There is a Regicide app which you can download for free. You can use it to track the health level and attack strength of the enemies. It calculates card strengths and applies card powers for you. Not absolutely necessary, but it is handy. 
There are special rules for aces and jokers. This is not exactly a simple game. The strength value of an ace is just 1. However you can play an ace together with another card. You sum up the values, and apply the powers of the suits of both the cards, assuming they are of different suits. This can be very useful. Jokers have a value of 0, but they cancel the suit of the enemy. That means the enemy no longer disables the suit power. When you play a joker, you do not attack or suffer the counter attack. You also get to pick the next player. Jokers can be a lifesaver. 
You can play multiple cards of the same value, as long as the total doesn’t exceed 10. That means this is limited to 2’s to 5’s. When you play multiple cards, you add up the numbers, and you apply the powers of all the suits. 
The Play
I played 3-players. Han had taught Allen before. I was the only first-timer. When they played previously, they misinterpreted the spade power and made the game much harder than it was supposed to be. This time we played with the right rules. However we didn’t manage to beat the game. We only went as far as the kings. This is not an easy game to beat. 
At first I thought the toughest enemies would be the spade enemies, because they would always attack at full strength. We couldn’t use spade cards to reduce their attack strength. They would severely deplete our cards during the defense stage. I later realised that enemies of other suits must not be taken lightly either. All aspects of the game presented challenges. In one of our games we lost due to not having any diamond cards in hand. No diamonds means no more card draws. That’s a death sentence. It’s only a matter of time to run out of cards. You have to remember to keep replenishing cards from the discard pile to the deck, and also to maintain the ability to draw cards.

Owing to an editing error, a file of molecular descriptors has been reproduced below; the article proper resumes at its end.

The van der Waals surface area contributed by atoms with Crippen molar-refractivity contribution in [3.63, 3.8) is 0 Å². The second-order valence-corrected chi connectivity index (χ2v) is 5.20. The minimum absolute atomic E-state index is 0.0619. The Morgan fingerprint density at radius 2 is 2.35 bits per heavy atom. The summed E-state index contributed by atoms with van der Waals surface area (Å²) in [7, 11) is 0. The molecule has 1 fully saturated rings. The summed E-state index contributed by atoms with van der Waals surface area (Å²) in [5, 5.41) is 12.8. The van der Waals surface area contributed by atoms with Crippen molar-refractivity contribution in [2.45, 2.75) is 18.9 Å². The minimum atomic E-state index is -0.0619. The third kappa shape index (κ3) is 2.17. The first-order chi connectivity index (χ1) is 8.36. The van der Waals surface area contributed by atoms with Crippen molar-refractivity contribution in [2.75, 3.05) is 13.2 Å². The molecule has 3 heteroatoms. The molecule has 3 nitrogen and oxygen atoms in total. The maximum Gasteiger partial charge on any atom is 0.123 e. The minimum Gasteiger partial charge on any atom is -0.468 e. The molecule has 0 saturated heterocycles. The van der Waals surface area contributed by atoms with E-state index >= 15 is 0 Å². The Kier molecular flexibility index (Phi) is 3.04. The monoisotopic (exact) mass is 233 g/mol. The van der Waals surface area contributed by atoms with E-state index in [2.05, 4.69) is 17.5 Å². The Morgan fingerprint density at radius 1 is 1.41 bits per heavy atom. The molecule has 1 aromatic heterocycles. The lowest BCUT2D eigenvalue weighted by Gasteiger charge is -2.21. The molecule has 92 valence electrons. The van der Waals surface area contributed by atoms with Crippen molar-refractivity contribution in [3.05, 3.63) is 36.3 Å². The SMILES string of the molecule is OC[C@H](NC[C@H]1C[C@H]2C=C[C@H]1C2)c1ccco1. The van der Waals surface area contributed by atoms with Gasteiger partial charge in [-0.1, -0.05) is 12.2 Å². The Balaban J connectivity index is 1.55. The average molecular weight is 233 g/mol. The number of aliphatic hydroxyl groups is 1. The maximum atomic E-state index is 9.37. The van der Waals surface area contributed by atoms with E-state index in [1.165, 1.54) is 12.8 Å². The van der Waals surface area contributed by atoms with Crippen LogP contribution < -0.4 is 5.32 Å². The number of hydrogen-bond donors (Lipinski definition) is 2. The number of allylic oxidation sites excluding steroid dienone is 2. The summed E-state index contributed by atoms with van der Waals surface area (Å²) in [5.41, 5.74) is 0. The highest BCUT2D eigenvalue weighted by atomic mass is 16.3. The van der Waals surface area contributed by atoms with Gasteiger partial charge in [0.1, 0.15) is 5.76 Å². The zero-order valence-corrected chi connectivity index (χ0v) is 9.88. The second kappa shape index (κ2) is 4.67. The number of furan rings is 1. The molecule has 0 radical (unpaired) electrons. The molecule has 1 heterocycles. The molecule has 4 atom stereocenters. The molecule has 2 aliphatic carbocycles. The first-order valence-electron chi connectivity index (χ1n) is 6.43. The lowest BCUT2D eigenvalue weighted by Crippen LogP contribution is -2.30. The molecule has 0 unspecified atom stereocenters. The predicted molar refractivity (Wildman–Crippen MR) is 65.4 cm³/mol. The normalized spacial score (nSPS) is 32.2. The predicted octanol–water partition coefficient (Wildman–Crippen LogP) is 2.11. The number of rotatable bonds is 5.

You are forbidden from discussing your cards. You aren’t even supposed to give hints. This is crucial. Without such rules the game may not work quite well. However there is a solo version of the game, so maybe the game does still provide a challenge even if you have perfect information. 
The Thoughts
This is a game which can be played with any regular deck of poker cards, but I think it’s fully worth buying a copy from the designers. Not just because of the pretty art. It is an excellent design. I greatly admire the game and find it better than most recent games I’ve played. It is creative and unique. Having been playing boardgames for many years, I sometimes despair because new games I play often feel similar. I often feel I’m seeing the same game over and over. Regicide is a game that gives me hope. There is still originality out there. There are still new ideas. There are still new worlds to explore. Being able to design such a wonderful game with just a standard deck of cards is no small feat. Two thumbs up! 

Categories: Reviews